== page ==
About the Little Pear Whelk Seashell

Pear whelks (Busycotypus spiratus) are cute little seashells and they can be colorful. They resemble the lightning whelk, before it grows big. But the Pear whelk has it’s opening on the right side, like most gastropods.  This one is also called a Fig whelk and it’s max length is 5.5 inches.  In Florida it is common along any shoreline.

In this first photo you can see the operculum (trap door) which is a hard piece that closes the mollusk up inside it’s home.  The snail is beginning to come out of the shell because I picked it up from the shelly bottom where he had been resting quietly.

I expected to see a hermit crab inside, and was delighted to see the creature who made the shell instead.  This water is very shallow as you can probably tell, so he was living close to shore.  I snapped this shot and put him back down without bothering him further.

pear whelk mollusk
Living Pear Whelk With Mollusk

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Above: Found this pear whelk while walking along a deserted beach in the backwater area of the ICW (Intracoastal Waterway). I’m guessing they prefer the calmer waters near the islands and that is why I never find them along the ocean beach.

In the photo below you can see how shells can look in the wild. They are not all that pretty when covered in mud and slime. I knew the type by the shape of the shell.  Yup, hermit crab inside.

seashell
Slime covered Pear Whelk Shell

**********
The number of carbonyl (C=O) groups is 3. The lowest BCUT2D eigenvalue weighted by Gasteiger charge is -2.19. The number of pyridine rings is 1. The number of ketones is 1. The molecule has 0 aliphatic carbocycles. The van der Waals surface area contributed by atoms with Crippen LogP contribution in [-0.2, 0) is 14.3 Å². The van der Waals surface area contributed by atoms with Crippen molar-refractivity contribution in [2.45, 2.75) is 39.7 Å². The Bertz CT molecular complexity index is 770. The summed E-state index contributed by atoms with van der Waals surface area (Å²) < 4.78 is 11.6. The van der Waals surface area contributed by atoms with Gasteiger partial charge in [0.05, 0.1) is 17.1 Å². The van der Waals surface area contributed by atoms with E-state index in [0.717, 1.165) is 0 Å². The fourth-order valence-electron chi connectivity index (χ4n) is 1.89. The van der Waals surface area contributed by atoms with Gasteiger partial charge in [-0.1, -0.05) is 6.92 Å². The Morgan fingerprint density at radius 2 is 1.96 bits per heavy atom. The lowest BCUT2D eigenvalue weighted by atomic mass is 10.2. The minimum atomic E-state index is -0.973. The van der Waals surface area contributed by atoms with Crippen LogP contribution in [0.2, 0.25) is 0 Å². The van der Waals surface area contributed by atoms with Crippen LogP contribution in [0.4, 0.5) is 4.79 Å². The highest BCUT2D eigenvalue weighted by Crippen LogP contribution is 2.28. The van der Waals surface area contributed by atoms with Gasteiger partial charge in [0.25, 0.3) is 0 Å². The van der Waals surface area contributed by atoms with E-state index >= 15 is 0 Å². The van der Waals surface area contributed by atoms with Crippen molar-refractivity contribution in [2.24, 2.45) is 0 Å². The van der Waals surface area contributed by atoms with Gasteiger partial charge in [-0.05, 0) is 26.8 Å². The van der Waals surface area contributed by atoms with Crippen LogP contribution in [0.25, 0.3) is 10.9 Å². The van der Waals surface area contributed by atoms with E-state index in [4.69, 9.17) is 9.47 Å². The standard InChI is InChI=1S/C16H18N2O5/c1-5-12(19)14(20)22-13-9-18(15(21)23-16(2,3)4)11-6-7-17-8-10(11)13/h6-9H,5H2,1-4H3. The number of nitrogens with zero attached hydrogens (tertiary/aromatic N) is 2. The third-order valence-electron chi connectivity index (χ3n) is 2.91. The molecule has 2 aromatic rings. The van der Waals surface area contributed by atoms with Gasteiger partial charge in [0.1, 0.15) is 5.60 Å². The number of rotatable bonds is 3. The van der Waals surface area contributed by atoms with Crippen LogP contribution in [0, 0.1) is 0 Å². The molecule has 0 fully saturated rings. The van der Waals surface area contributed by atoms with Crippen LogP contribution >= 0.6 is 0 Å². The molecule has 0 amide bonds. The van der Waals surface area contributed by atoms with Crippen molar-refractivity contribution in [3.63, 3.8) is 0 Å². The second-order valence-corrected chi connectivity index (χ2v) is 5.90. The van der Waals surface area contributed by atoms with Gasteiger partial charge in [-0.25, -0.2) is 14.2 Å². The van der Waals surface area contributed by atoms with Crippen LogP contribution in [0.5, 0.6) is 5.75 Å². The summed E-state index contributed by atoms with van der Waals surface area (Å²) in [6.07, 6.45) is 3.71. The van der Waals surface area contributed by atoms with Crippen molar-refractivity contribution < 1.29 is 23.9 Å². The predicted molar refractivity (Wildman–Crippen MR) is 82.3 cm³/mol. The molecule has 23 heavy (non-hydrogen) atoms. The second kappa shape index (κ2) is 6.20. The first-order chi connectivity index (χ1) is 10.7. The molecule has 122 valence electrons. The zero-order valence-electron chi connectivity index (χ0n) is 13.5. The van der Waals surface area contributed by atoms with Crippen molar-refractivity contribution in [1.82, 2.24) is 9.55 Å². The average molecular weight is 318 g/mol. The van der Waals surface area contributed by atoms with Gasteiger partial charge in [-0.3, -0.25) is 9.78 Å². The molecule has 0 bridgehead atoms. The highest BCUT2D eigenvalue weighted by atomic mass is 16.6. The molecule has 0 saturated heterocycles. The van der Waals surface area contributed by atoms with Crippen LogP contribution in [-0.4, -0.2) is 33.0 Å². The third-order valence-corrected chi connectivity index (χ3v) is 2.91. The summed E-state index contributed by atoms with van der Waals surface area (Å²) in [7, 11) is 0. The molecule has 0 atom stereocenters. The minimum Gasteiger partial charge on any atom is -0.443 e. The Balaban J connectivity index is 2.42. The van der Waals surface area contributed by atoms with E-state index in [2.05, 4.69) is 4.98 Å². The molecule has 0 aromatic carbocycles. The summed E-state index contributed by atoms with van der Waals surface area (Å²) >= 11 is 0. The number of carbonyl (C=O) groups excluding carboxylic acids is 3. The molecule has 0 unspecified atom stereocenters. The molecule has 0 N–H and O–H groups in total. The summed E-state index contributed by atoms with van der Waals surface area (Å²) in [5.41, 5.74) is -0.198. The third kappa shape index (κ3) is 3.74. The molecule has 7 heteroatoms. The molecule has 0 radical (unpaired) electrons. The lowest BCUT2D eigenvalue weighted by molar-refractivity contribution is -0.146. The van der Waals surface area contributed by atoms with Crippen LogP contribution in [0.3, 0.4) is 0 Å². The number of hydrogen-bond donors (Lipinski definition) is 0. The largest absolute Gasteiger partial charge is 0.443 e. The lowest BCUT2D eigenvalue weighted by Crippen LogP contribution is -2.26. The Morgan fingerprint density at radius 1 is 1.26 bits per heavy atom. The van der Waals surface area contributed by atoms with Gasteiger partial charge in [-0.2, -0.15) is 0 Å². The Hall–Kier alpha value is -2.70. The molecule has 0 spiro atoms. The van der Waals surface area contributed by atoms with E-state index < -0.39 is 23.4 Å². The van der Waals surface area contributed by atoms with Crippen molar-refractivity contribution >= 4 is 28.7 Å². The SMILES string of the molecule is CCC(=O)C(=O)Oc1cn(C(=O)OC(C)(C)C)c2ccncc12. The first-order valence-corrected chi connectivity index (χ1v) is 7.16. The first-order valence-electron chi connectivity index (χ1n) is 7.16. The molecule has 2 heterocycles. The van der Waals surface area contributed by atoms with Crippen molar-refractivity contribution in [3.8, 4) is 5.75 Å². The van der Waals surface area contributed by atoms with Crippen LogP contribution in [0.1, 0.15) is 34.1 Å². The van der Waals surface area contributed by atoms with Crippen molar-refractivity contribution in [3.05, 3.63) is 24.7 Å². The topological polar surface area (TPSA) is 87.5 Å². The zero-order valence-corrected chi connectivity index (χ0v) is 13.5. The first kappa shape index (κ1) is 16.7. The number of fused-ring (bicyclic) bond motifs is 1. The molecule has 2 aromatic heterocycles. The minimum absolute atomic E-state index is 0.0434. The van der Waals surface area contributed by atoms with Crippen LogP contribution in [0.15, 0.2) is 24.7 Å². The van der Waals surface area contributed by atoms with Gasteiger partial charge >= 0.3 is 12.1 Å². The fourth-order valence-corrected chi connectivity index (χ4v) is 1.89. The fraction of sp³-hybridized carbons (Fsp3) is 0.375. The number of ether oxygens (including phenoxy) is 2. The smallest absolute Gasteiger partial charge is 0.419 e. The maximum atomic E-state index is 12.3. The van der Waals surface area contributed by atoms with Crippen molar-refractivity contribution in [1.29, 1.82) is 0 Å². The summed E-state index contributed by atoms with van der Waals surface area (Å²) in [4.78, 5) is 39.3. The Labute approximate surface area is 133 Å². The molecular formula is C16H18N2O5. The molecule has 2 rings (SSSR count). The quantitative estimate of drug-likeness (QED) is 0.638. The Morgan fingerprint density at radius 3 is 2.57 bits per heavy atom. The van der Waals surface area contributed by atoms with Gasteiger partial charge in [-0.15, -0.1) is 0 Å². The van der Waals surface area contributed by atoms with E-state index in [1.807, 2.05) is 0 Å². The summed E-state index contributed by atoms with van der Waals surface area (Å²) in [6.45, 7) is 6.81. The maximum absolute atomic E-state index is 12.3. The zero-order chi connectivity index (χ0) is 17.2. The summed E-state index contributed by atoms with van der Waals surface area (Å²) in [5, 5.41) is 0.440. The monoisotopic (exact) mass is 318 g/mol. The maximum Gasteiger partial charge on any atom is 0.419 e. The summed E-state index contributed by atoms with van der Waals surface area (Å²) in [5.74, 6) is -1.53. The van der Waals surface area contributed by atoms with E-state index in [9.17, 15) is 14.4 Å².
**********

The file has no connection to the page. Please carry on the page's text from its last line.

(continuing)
I’ve never collected one of these shells because every one I’ve encountered (except for the live one in my first photo on this page) has been inhabited by a hermit crab! The shells are small and easy to carry on the back of the crab.

yellow pear whelk seashell
Pretty yellow shell

I just loved the pretty yellow color of this Pear. It stood out among the muddy bottom. It was moving along on the back of it’s new owner. Can you guess? Haha!

Below you can see the crab peeking out.  This is what I often encounter.  I think there are more hermit crabs in my area than there are seashells!

pear whelk seashell
Pear whelk seashell with hermit crab inside

Small shells like these are not the only place you will find hermit crabs. I recently pulled up a beautiful big knobbed whelk with such an owner.

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9 Comments Add yours

  1. coleshed says:

    I remember snorkelling once and finding some beautiful tritons and ceriths which I thought would be great to have for my collection. However, as I laid them out on the beach, each and every one of them got up and walked back into the sea! The hermits are everywhere!

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    1. Dustytoes says:

      Haha…! Those little devils.

      Like

  2. The Artist's Child says:

    That’s fascinating and beautiful shells. I think I have some whelks amongst my shells. In temperate climates you don’t get so many hermit crabs (I’ve never seen one). There are more empty shells but these are not as large as tropical shells. You win some you lose some.

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    1. Dustytoes says:

      Thank goodness for photography… that is how I “collect” nice shells for the most part. I’d never seen a hermit crab in the wild until I lived in Florida. Now I see too many!

      Liked by 1 person

  3. nice photos – and I love those brave little hermit crabs. They have often stolen the nicest shells, and I always leave them to it…

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    1. Dustytoes says:

      Imagine having to find a new home every so often just to stay alive.

      Liked by 1 person

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